Peace and Freedom

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Policemen try to take away Zhang Qingfang, center, a lawyer representing Xu Zhiyong, a legal scholar who founded the New Citizens advocacy group, in Beijing in 2014. Members of the group have gone to jail after criticizing the government. (Andy Wong/AP)

By Simon Denyer
The Washington Post

— China’s state security apparatus has turned its sights on foreign nongovernmental organizations and their domestic partners, which are now bracing for a crackdown.

A new law emanating from President Xi Jinping’s National Security Commission that would regulate overseas NGOs has raised alarm among people who are working here to fight discrimination, improve health or education, or stick up for workers’ rights.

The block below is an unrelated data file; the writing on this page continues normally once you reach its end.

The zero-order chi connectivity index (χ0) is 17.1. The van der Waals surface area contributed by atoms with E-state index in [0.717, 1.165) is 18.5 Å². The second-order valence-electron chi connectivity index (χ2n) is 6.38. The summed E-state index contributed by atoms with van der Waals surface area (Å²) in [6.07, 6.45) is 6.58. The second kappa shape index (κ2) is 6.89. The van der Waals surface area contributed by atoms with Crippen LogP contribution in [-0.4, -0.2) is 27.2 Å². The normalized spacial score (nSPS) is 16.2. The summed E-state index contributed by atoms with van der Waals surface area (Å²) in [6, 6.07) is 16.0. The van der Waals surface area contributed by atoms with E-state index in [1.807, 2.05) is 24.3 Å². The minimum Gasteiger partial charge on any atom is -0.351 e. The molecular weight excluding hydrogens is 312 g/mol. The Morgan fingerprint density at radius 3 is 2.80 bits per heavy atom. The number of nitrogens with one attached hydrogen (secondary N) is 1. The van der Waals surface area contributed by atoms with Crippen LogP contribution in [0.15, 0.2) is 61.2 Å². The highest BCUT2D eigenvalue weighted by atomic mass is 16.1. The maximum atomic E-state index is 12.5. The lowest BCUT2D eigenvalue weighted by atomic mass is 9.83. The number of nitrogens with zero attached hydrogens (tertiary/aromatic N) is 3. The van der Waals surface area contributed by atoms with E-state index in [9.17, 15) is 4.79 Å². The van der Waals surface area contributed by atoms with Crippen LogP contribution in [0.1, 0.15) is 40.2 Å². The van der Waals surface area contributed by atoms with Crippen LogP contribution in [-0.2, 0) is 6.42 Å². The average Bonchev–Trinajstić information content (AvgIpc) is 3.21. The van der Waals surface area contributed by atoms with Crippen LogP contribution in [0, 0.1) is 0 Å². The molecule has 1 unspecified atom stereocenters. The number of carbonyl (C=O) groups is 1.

Viewed under the new draft law less as partners of the government and more as a security risk, local advocates fear harassment and arrest; foreigners fear anything from restrictions on their activities to expulsion. A copy of the draft…

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